Hornady, a major ammunition manufacturer in the U.S., says its sales have increased due to what it calls “the current political climate.” Consumers fear that guns and ammunition will soon be unavailable, and the empty store shelves reflect that.
“We absolutely are in uncharted territory,” said Larry Hyatt, whose family owns Hyatt Gun Shop in Charlotte, N.C. “Our store is 53 years old, and we have never seen anything like this.”
Since Obama’s reelection and the Newtown school shootings, gun manufacturers have been struggling with all of the new demand. Until recently, gun makers have been running near capacity for ten years, progressively increasing production as safely as possible.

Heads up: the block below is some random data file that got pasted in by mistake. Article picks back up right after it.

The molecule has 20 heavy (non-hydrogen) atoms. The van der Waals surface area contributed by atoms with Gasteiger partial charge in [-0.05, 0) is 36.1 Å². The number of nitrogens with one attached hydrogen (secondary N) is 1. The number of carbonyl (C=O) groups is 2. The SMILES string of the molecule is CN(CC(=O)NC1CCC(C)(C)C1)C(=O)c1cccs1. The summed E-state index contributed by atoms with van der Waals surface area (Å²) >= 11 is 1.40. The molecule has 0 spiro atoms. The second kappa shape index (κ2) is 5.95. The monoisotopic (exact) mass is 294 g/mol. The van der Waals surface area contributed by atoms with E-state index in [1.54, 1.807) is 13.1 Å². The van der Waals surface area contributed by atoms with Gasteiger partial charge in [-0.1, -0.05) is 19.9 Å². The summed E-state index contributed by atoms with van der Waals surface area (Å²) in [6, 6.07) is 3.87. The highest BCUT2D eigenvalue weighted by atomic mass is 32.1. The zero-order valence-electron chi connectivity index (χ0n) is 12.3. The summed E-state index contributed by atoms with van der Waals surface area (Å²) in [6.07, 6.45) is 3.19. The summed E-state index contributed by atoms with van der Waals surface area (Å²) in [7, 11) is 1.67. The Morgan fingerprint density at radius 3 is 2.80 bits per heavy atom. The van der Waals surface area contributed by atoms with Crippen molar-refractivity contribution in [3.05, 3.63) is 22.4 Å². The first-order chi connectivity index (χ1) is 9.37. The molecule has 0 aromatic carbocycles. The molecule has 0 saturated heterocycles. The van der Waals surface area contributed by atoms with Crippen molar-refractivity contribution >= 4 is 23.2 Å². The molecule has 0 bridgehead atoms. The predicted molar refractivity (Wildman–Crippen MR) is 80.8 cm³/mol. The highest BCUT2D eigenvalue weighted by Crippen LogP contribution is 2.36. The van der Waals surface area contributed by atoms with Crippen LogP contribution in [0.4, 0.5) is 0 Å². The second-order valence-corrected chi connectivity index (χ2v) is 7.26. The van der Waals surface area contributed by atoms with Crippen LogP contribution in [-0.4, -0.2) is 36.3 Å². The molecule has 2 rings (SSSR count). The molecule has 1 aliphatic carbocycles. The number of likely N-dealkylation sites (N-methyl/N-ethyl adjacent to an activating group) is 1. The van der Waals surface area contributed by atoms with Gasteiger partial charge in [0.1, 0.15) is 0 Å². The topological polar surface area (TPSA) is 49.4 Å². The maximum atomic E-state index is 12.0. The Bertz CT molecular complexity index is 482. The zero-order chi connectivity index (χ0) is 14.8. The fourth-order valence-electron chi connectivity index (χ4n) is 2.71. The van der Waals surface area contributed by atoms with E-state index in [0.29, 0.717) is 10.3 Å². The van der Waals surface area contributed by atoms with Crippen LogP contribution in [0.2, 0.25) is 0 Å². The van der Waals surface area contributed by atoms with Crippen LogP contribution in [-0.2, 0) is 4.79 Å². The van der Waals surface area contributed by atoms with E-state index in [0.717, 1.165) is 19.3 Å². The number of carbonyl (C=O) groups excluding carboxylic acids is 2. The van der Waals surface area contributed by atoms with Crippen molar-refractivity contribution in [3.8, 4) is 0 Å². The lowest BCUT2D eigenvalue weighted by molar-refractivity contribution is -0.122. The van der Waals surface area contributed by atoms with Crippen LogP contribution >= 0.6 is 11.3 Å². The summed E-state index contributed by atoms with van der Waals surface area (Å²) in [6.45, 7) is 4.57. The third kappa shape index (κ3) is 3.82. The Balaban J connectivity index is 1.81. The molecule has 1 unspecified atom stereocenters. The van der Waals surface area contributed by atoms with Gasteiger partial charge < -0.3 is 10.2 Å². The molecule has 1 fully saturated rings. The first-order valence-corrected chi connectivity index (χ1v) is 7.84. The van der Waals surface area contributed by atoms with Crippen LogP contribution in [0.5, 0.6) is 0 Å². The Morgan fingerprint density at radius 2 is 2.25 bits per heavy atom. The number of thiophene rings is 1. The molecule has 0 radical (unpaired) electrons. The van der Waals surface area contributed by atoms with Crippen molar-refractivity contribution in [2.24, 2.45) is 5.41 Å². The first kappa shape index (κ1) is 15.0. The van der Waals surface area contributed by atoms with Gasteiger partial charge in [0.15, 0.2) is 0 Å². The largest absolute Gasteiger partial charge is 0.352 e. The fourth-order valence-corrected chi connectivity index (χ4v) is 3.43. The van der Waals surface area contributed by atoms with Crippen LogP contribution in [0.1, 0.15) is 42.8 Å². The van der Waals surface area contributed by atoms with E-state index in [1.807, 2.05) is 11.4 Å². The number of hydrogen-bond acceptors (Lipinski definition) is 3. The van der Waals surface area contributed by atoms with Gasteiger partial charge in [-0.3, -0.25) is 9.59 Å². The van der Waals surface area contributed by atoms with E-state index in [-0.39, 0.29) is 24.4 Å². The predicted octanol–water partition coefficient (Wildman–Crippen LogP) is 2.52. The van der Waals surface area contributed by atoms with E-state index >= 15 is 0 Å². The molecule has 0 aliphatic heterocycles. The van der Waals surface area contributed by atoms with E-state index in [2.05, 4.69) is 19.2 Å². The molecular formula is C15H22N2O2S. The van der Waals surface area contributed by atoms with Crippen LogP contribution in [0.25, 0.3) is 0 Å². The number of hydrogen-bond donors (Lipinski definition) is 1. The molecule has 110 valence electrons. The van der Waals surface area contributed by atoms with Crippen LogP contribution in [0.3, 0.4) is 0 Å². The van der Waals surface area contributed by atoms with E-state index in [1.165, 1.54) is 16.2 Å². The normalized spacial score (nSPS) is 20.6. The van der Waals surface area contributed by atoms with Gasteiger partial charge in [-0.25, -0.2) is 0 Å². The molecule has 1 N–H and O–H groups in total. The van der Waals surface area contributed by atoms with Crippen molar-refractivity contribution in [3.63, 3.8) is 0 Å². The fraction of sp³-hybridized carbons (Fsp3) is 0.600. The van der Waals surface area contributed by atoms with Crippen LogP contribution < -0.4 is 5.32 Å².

Even police are scrambling to find ammunition, especially in Texas and Tennessee. Arming officers has also become an issue.
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On Tuesday, gun supporters rallied at Pennsylvania capitol, propelling the Right to Bear Arms Act. Seven hundred and fifty showed up to rally support for the bill, and over 500 tickets were raffled for a chance to win a Smith and Wesson Bodyguard 380.
The nationwide shortage of ammunition was a topic in that day’s discussion.
“More and more people will demand a resolution to the problem.” State Rep. Daryl Metcalfe said, “That's the best deterrent to crime.”